Laws And Regulations That Will Destroy Our Private Property In The National Blueway Designations

Before It’s News – by Josey Wales

The following article from Secure Arkansas lists many of the laws and regulations used to implement the White River Watershed National Blueway. This article also lists  the reason for the dam removals. The dams must be removed so as to not restrict the flow of fish in the streams. This statement on the dam removals is what the environmentalists believe.  

Jack Abrahamson


The Department of Interior has stated in their Memorandum of Understanding (MOU) that no new laws or regulations come into place when a watershed is designated a National Blueway.  We see this as misleading and untrue.  Just the act of designating a watershed to a National Blueway causes many of the environmental laws and regulations to kick in.

Here are some of the laws and regulations that come into place to destroy our private property with the National Blueway Designations:

Department of Interior authorities for this MOU are:

Take Pride in America Act Public Law 101-628

Outdoor Recreation Act, Public Law 87-714

Cooperative Watershed Management Program of the Omnibus Public Land Management act of 2009, Public Law 111-11

Fish and Wildlife Act of 1956, 16 U.S.C. 742 et seq.;

The Fish and Wildlife Coordination Act, 16 U.s.C. 661 et seq.;

National Wild and Scenic Rivers Act of 1968, 16 U.S.C. 1271-1287

The National Trails System Act of 1968, 16 U.S.C. 1241 et seq.

The Federal Land Policy and Management Act of 1976, 43 U.S.C. 1701 et seq.


The Department of Agriculture authorities for this MOU are:

The Soil and Conservation and Domestic Allotment Act , Public Law 74-46 as amended through Public Law 110-246

The Food Security Act pf 1985, as amended (Public Law 99-198 as amended through Public Law 110-246

The Cooperative forestry Assistance Act of 1978  (Public Law95-313 as amended through Public Law 110-246 which includes Rural Forestry Assistance (16 U.S.C. 2103c

Community Forest and Open Space conservation Program (16U.S.C. 2103d)

Urban and Community Forestry Assistance (16 U.S.C. 2105)

Wyden Amendment (Public Law 105-277 as amended

The Department of Army authorities for this MOU are:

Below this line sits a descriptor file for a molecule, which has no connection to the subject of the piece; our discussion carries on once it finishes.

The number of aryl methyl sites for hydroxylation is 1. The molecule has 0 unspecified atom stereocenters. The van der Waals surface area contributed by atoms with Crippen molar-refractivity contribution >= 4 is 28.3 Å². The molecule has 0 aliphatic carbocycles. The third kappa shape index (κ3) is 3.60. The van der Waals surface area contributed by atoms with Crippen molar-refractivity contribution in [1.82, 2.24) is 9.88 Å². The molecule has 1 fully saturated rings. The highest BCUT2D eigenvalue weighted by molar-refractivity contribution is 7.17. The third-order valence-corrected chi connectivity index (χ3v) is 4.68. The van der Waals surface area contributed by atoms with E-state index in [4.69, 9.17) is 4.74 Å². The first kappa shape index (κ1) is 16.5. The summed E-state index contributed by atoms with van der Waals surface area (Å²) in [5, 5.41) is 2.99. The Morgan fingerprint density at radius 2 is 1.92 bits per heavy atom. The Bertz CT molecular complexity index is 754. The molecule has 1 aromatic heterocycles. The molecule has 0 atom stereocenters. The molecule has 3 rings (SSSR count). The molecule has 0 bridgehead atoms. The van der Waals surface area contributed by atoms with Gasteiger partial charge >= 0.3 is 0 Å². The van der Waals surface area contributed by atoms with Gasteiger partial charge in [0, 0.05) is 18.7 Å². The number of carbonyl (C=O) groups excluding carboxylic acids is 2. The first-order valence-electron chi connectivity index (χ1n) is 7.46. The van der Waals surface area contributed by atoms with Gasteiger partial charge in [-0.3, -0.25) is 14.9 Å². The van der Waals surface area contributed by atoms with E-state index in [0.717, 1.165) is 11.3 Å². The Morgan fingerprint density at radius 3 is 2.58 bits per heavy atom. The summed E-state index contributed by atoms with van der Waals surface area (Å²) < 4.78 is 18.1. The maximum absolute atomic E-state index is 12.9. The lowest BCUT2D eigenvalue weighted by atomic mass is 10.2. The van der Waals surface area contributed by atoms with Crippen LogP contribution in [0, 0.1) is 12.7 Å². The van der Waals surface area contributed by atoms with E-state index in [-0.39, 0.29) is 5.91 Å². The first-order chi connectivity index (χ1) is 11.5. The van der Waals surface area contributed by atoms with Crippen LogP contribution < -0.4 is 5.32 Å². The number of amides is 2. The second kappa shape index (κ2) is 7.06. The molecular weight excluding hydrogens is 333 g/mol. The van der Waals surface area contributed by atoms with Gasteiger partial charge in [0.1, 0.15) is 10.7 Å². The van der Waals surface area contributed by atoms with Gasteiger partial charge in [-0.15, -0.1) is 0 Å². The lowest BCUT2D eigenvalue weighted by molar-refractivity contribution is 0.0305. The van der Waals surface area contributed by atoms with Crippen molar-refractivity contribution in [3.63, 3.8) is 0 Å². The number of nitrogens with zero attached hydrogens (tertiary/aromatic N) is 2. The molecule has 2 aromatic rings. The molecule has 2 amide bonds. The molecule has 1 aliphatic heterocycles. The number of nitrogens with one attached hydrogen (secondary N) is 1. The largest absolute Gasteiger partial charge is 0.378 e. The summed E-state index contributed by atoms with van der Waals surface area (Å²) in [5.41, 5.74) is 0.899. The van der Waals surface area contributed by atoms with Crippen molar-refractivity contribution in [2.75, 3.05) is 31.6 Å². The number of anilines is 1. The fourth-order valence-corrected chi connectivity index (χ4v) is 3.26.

Flood Control Act of 1944, as amended (16 U.S.C. 460d

Federal Water Project Recreation Act of 1965 (16 U.S.C. 4601-12, et seq. and Section 313 of the Water Resources Development Act of 1990 (33 U.S.C. 2320.


More good info for you:
Another bill we need to beware of is H.R. 5101, the Wildlife Corridors Conservation Act of 2010.

This bill is a tax-payer funded transboundary project for wildland habitat that will increase roadless areas.

H.R. 5101  states that “The Secretary, in cooperation with the States and Indian tribes, shall develop a Habitat and Corridors Information System, that shall include maps and descriptions of projected shifts in habitats and corridors of fish and wildlife species in response to climate change; and to assess the impacts of existing development on habitats and corridors.”

This will identify and prioritize non-federal lands, such as state lands and private property, allowing government to have more control.

You may track the bill at  It was introduced in the 111th Congress.



Following is a quote from a Nature Conservancy article (written by environmentalists;  we don’t support this organization)

Historic Dam Removal to Benefit Nature and People 

“Our work isn’t done, but today’s removal of the first portion of the Great Works Dam is an important step toward restoring the health of the Penobscot River, widely regarded as our best hope for bringing back endangered Atlantic salmon along the East Coast of the United States. Once complete, 1,000 miles of habitat along the Penobscot and its tributaries will be accessible for sea-run fish. These fish will feed animals such as turtles, river otters and bald eagles, as well as groundfish that support commercial fisheries in the Gulf of Maine.”


MORE dangerous but telling information!
The following is a snippet from this article from National Oceanic and Atmospheric Administration (NOAA)

“The best way to accomplish full restoration is to remove barriers to natural functioning, such as dams, ditches and other man-made structures, and allow natural hydrology and drainage patterns to re-establish themselves. The benefits of ecological engineering should be shared widely with all agencies and organizations engaged in habitat restoration activities.There are many different ways to protect restoration sites, including land acquisition, conservation easements, and other land use controls, as well as maintaining the necessary water quality requirements of restored sites.

Start the Conversation

Your email address will not be published. Required fields are marked *